Yuan Chen,Shaodong Xie,Bin Luo. Seasonal variations of transport pathways and potential sources of PM2.5 in Chengdu, China (2012–2013)[J]. Front. Environ. Sci. Eng., 2018, 12(1): 12.
Sampling site Longitude Latitude Sampling site Longitude Latitude
Chengdu 104º6′E 30º36′N Xinjiang 73º40′E–96º23′E 34º22′N–49º10′N
Zigong 104º46′E 29º22′N Qinghai 89º35′E–103º4′E 31º9′N–39º19′N
Neijiang 105º2′E 29 º35′N Inner Mongolia 97º12′E–126º4′E 37º24′N–53º23′N
Yibin 104º34′E 29º46′N Tibet 78ºE–99ºE 27ºN–37ºN
Luzhou 105º23′E 28º55′N Ningxia 104º17′E–107º39′E 35º15′N–39º53′N
Meishan 103º51′E 30º5′N Gansu 92º14′E–108º46′E 32º11′N–42º58′N
Leshan 103º44′E 29º35′N Hubei 108º22′E–116º8′E 29º6′N–33º20′N
Chongqing 105º11′E–110º11′E 28º10′N–
Henan 110º22′E–116º40′E 31º24′N–36º23′N
Badain Juran desert 98º30′E–104ºE 39º30′N–42ºN Shaanxi 105º29′E–111º16′E 31º42′N–39º35′N
Tibetan Plateau 74ºE–104ºE 25ºN–40ºN Guizhou 103º37′E–109º35′E 24º38′N–29º13′N
Tab.1  Longitude andlatitude of the sampling site in Chengdu and other mentioned sitesin the study
Fig.1  (a) Probably distributionfunction and statistical summary, and (b) monthly variations of PM2.5 levels in Chengdu (Bottom and top of the boxes representthe 25% and 75% limits, respectively; bottom and top whiskers representthe 5 th and 95 th percentiles, respectively; and bottom and top shortlines represent the minimum and maximum values, respectively. Thesquare denotes the mean value, and the bottom and top crosses denotethe 1 st and 99 th percentiles, respectively)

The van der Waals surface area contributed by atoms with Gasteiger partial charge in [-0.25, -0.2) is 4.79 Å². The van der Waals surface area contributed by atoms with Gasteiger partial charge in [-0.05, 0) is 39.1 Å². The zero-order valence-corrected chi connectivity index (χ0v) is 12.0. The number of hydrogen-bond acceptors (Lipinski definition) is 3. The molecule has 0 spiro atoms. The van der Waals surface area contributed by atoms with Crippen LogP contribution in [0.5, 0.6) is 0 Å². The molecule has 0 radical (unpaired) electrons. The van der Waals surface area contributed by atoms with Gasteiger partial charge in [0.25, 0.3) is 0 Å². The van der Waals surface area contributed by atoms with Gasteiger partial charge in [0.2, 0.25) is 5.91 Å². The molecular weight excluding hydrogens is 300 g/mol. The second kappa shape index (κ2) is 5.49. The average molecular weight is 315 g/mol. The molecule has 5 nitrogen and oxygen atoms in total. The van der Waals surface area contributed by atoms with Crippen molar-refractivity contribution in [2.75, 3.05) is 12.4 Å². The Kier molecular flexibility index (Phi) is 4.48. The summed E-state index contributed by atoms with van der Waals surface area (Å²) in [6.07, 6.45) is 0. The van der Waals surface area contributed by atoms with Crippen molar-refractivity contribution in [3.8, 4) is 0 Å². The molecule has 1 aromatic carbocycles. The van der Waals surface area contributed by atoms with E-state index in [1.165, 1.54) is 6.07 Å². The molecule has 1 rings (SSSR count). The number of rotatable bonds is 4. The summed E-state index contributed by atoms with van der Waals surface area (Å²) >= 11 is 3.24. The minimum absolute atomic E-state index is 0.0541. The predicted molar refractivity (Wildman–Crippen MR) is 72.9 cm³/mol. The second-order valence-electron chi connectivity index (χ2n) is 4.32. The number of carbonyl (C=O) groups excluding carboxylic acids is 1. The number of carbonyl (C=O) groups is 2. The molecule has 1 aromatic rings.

Fig.2  Diurnal variations of PM2.5 concentrations in Chengdu (Explanation to the box-whiskerplot is the same as Fig. 1(b))
Fig.3  Distribution of 100 m backwardtrajectories in each season of Chengdu
Fig.4  Mean trajectory of each clusterin each season of Chengdu
Season Cluster All trajectories Polluted trajectories
Number of trajectories Percent of total (%) PM2.5
Number of trajectories Percent of total (%) PM2.5
Spring 1 869 39.4 89.3±48.6 439 36.2 125.4±40.4
2 112 5.1 67.4±61.2 28 2.3 147.5±66.8
3 845 38.3 109.9±51.7 615 50.6 128.2±48.0
4 332 15.0 66.4±37.5 104 8.6 110.1±35.6
5 48 2.2 149.8±97.8 28 2.3 225.4±46.6
All 2206 100 94.1±53.7 1214 100 128.3±47.6
Summer 1 1078 48.8 80.2±37.5 543 64.0 108.1±28.9
2 404 18.3 50.9±26.8 68 8.0 97.1±18.2
3 188 8.5 74.0±32.2 80 9.4 100.0±26.0
4 347 15.7 71.7±43.3 143 16.8 111.3±37.5
5 191 8.7 46.9±19.9 15 1.8 91.5±12.9
All 2208 100 70.0±37.4 849 100 106.7±29.7
Autumn 1 464 21.5 65.5±38.8 166 15.2 106.5±31.0
2 90 4.2 66.1±40.6 26 2.4 114.4±28.0
3 733 33.9 91.0±55.2 389 35.5 125.9±53.5
4 422 19.5 103.4±55.2 264 24.2 130.7±52.0
5 451 20.9 96.1±54.4 248 22.7 131.2±49.5
All 2160 100 88.0±52.9 1093 100 125.1±49.6
Winter 1 1294 59.9 121.1±69.9 922 54.5 147.0±65.4
2 235 10.9 153.9±80.5 191 11.3 178.0±69.3
3 631 29.2 165.6±71.5 579 34.2 174.8±66.8
All 2160 100 137.8±74.4 1692 100 160.0±67.8
Tab.2  Trajectory numberand averaged PM2.5 concentration of each clusterin spring, summer, autumn and winter of Chengdu
Fig.5  PSCF maps for PM2.5 of Chengdu in each season
Fig.6  CWT maps for PM2.5 of Chengdu in each season